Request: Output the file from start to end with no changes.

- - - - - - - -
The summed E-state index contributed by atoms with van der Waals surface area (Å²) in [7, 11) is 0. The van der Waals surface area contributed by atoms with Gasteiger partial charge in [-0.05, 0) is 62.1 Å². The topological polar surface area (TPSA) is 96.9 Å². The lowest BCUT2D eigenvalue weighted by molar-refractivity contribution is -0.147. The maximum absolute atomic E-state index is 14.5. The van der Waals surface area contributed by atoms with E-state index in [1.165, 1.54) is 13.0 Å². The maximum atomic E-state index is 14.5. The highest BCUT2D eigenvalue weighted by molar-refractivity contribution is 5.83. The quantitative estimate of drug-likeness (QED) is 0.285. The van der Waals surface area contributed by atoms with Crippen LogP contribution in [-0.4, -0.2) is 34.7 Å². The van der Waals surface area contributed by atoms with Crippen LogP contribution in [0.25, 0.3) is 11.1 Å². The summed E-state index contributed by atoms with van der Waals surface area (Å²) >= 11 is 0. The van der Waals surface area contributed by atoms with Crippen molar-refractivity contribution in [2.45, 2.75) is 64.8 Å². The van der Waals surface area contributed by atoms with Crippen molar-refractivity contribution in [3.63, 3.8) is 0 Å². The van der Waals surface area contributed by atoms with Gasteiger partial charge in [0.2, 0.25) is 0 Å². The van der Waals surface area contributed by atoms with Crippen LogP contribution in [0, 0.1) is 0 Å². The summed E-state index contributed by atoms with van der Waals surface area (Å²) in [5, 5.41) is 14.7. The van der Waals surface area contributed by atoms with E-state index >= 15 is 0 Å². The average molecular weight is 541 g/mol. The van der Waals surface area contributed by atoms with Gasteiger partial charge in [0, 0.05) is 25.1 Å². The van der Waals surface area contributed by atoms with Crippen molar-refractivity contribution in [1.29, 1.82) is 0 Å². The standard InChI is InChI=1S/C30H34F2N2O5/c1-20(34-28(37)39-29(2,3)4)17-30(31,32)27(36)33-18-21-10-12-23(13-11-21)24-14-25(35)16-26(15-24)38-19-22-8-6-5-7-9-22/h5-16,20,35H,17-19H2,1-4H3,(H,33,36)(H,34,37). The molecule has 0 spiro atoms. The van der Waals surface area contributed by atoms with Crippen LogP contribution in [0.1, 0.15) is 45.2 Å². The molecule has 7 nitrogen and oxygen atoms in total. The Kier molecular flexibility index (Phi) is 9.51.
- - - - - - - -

The summed E-state index contributed by atoms with van der Waals surface area (Å²) in [7, 11) is 0. The van der Waals surface area contributed by atoms with Gasteiger partial charge in [-0.05, 0) is 62.1 Å². The topological polar surface area (TPSA) is 96.9 Å². The lowest BCUT2D eigenvalue weighted by molar-refractivity contribution is -0.147. The maximum absolute atomic E-state index is 14.5. The van der Waals surface area contributed by atoms with E-state index in [1.165, 1.54) is 13.0 Å². The maximum atomic E-state index is 14.5. The highest BCUT2D eigenvalue weighted by molar-refractivity contribution is 5.83. The quantitative estimate of drug-likeness (QED) is 0.285. The van der Waals surface area contributed by atoms with Crippen LogP contribution in [-0.4, -0.2) is 34.7 Å². The van der Waals surface area contributed by atoms with Crippen LogP contribution in [0.25, 0.3) is 11.1 Å². The summed E-state index contributed by atoms with van der Waals surface area (Å²) >= 11 is 0. The van der Waals surface area contributed by atoms with Crippen molar-refractivity contribution in [2.45, 2.75) is 64.8 Å². The van der Waals surface area contributed by atoms with Crippen molar-refractivity contribution in [3.63, 3.8) is 0 Å². The van der Waals surface area contributed by atoms with Gasteiger partial charge in [0.2, 0.25) is 0 Å². The van der Waals surface area contributed by atoms with Crippen LogP contribution in [0, 0.1) is 0 Å². The summed E-state index contributed by atoms with van der Waals surface area (Å²) in [5, 5.41) is 14.7. The van der Waals surface area contributed by atoms with E-state index >= 15 is 0 Å². The average molecular weight is 541 g/mol. The van der Waals surface area contributed by atoms with Gasteiger partial charge in [0, 0.05) is 25.1 Å². The van der Waals surface area contributed by atoms with Crippen molar-refractivity contribution in [1.29, 1.82) is 0 Å². The standard InChI is InChI=1S/C30H34F2N2O5/c1-20(34-28(37)39-29(2,3)4)17-30(31,32)27(36)33-18-21-10-12-23(13-11-21)24-14-25(35)16-26(15-24)38-19-22-8-6-5-7-9-22/h5-16,20,35H,17-19H2,1-4H3,(H,33,36)(H,34,37). The molecule has 0 spiro atoms. The van der Waals surface area contributed by atoms with Crippen LogP contribution in [0.1, 0.15) is 45.2 Å². The molecule has 7 nitrogen and oxygen atoms in total. The Kier molecular flexibility index (Phi) is 9.51.